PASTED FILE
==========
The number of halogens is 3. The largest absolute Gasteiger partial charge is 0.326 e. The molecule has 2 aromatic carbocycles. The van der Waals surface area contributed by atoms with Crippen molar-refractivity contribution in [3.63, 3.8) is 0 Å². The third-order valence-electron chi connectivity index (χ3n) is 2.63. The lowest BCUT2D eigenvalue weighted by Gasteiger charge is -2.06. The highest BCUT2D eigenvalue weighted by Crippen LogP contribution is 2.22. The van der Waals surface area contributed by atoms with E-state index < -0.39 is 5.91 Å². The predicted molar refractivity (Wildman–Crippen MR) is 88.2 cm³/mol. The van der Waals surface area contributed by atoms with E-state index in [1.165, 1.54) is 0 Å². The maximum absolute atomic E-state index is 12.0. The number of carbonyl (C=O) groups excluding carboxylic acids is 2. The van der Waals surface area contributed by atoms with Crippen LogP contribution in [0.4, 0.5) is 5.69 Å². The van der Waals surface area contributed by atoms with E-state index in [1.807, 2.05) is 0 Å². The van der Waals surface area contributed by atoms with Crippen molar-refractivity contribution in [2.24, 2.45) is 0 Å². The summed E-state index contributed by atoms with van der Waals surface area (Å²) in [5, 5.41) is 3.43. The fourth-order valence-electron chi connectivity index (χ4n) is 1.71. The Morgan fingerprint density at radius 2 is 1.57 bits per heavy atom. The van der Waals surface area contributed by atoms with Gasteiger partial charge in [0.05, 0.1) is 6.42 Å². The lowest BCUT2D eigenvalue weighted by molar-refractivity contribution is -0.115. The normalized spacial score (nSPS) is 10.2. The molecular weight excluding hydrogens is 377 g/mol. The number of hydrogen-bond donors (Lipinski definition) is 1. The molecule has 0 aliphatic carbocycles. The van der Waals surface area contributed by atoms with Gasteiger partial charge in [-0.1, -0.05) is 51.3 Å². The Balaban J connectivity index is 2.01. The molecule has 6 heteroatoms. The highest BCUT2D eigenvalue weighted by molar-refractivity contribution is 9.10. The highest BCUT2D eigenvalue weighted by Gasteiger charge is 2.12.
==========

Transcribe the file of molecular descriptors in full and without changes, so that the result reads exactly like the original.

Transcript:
The number of halogens is 3. The largest absolute Gasteiger partial charge is 0.326 e. The molecule has 2 aromatic carbocycles. The van der Waals surface area contributed by atoms with Crippen molar-refractivity contribution in [3.63, 3.8) is 0 Å². The third-order valence-electron chi connectivity index (χ3n) is 2.63. The lowest BCUT2D eigenvalue weighted by Gasteiger charge is -2.06. The highest BCUT2D eigenvalue weighted by Crippen LogP contribution is 2.22. The van der Waals surface area contributed by atoms with E-state index < -0.39 is 5.91 Å². The predicted molar refractivity (Wildman–Crippen MR) is 88.2 cm³/mol. The van der Waals surface area contributed by atoms with E-state index in [1.165, 1.54) is 0 Å². The maximum absolute atomic E-state index is 12.0. The number of carbonyl (C=O) groups excluding carboxylic acids is 2. The van der Waals surface area contributed by atoms with Crippen LogP contribution in [0.4, 0.5) is 5.69 Å². The van der Waals surface area contributed by atoms with E-state index in [1.807, 2.05) is 0 Å². The van der Waals surface area contributed by atoms with Crippen molar-refractivity contribution in [2.24, 2.45) is 0 Å². The summed E-state index contributed by atoms with van der Waals surface area (Å²) in [5, 5.41) is 3.43. The fourth-order valence-electron chi connectivity index (χ4n) is 1.71. The Morgan fingerprint density at radius 2 is 1.57 bits per heavy atom. The van der Waals surface area contributed by atoms with Gasteiger partial charge in [0.05, 0.1) is 6.42 Å². The lowest BCUT2D eigenvalue weighted by molar-refractivity contribution is -0.115. The normalized spacial score (nSPS) is 10.2. The molecular weight excluding hydrogens is 377 g/mol. The number of hydrogen-bond donors (Lipinski definition) is 1. The molecule has 0 aliphatic carbocycles. The van der Waals surface area contributed by atoms with Gasteiger partial charge in [-0.1, -0.05) is 51.3 Å². The Balaban J connectivity index is 2.01. The molecule has 6 heteroatoms. The highest BCUT2D eigenvalue weighted by molar-refractivity contribution is 9.10. The highest BCUT2D eigenvalue weighted by Gasteiger charge is 2.12.